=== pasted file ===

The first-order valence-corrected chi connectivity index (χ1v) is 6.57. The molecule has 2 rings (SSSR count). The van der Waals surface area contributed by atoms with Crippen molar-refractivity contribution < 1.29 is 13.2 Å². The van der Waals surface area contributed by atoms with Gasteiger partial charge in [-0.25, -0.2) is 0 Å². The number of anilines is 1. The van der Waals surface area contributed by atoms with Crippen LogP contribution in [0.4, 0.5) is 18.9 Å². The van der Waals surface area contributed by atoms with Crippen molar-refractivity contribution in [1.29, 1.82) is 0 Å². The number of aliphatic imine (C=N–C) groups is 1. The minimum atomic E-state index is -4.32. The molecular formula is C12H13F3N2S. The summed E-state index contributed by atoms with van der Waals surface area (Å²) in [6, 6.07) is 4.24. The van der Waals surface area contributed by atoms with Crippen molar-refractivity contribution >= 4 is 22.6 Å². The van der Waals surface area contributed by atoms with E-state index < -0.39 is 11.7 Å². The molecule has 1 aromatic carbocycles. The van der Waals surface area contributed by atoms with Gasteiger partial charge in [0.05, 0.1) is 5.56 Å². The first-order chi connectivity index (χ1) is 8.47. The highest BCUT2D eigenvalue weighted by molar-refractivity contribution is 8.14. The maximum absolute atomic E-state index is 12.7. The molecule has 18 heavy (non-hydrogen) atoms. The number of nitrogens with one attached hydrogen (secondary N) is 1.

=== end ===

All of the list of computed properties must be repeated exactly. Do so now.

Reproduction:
The first-order valence-corrected chi connectivity index (χ1v) is 6.57. The molecule has 2 rings (SSSR count). The van der Waals surface area contributed by atoms with Crippen molar-refractivity contribution < 1.29 is 13.2 Å². The van der Waals surface area contributed by atoms with Gasteiger partial charge in [-0.25, -0.2) is 0 Å². The number of anilines is 1. The van der Waals surface area contributed by atoms with Crippen LogP contribution in [0.4, 0.5) is 18.9 Å². The van der Waals surface area contributed by atoms with Crippen molar-refractivity contribution in [1.29, 1.82) is 0 Å². The number of aliphatic imine (C=N–C) groups is 1. The minimum atomic E-state index is -4.32. The molecular formula is C12H13F3N2S. The summed E-state index contributed by atoms with van der Waals surface area (Å²) in [6, 6.07) is 4.24. The van der Waals surface area contributed by atoms with Crippen molar-refractivity contribution >= 4 is 22.6 Å². The van der Waals surface area contributed by atoms with E-state index < -0.39 is 11.7 Å². The molecule has 1 aromatic carbocycles. The van der Waals surface area contributed by atoms with Gasteiger partial charge in [0.05, 0.1) is 5.56 Å². The first-order chi connectivity index (χ1) is 8.47. The highest BCUT2D eigenvalue weighted by molar-refractivity contribution is 8.14. The maximum absolute atomic E-state index is 12.7. The molecule has 18 heavy (non-hydrogen) atoms. The number of nitrogens with one attached hydrogen (secondary N) is 1.